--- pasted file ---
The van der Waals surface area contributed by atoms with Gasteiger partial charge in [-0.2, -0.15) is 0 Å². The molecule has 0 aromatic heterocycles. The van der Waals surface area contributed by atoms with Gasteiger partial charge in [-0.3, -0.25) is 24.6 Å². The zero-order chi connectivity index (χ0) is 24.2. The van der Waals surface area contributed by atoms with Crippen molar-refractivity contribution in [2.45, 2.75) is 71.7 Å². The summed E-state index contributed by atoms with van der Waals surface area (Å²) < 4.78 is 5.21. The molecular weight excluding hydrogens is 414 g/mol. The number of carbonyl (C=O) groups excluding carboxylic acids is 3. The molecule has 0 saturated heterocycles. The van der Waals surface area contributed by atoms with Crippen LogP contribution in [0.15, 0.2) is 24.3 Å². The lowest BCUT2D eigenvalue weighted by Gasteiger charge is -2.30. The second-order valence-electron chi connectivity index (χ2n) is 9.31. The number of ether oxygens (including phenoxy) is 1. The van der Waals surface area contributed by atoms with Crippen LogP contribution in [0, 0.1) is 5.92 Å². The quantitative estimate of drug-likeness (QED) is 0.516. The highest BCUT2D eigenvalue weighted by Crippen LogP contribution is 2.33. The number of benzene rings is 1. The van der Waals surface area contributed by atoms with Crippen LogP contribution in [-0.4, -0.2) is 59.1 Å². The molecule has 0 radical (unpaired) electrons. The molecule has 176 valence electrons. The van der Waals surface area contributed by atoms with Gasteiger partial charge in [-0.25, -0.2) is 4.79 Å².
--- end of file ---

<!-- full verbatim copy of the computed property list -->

The van der Waals surface area contributed by atoms with Gasteiger partial charge in [-0.2, -0.15) is 0 Å². The molecule has 0 aromatic heterocycles. The van der Waals surface area contributed by atoms with Gasteiger partial charge in [-0.3, -0.25) is 24.6 Å². The zero-order chi connectivity index (χ0) is 24.2. The van der Waals surface area contributed by atoms with Crippen molar-refractivity contribution in [2.45, 2.75) is 71.7 Å². The summed E-state index contributed by atoms with van der Waals surface area (Å²) < 4.78 is 5.21. The molecular weight excluding hydrogens is 414 g/mol. The number of carbonyl (C=O) groups excluding carboxylic acids is 3. The molecule has 0 saturated heterocycles. The van der Waals surface area contributed by atoms with Crippen LogP contribution in [0.15, 0.2) is 24.3 Å². The lowest BCUT2D eigenvalue weighted by Gasteiger charge is -2.30. The second-order valence-electron chi connectivity index (χ2n) is 9.31. The number of ether oxygens (including phenoxy) is 1. The van der Waals surface area contributed by atoms with Crippen LogP contribution in [0, 0.1) is 5.92 Å². The quantitative estimate of drug-likeness (QED) is 0.516. The highest BCUT2D eigenvalue weighted by Crippen LogP contribution is 2.33. The number of benzene rings is 1. The van der Waals surface area contributed by atoms with Crippen LogP contribution in [-0.4, -0.2) is 59.1 Å². The molecule has 0 radical (unpaired) electrons. The molecule has 176 valence electrons. The van der Waals surface area contributed by atoms with Gasteiger partial charge in [-0.25, -0.2) is 4.79 Å².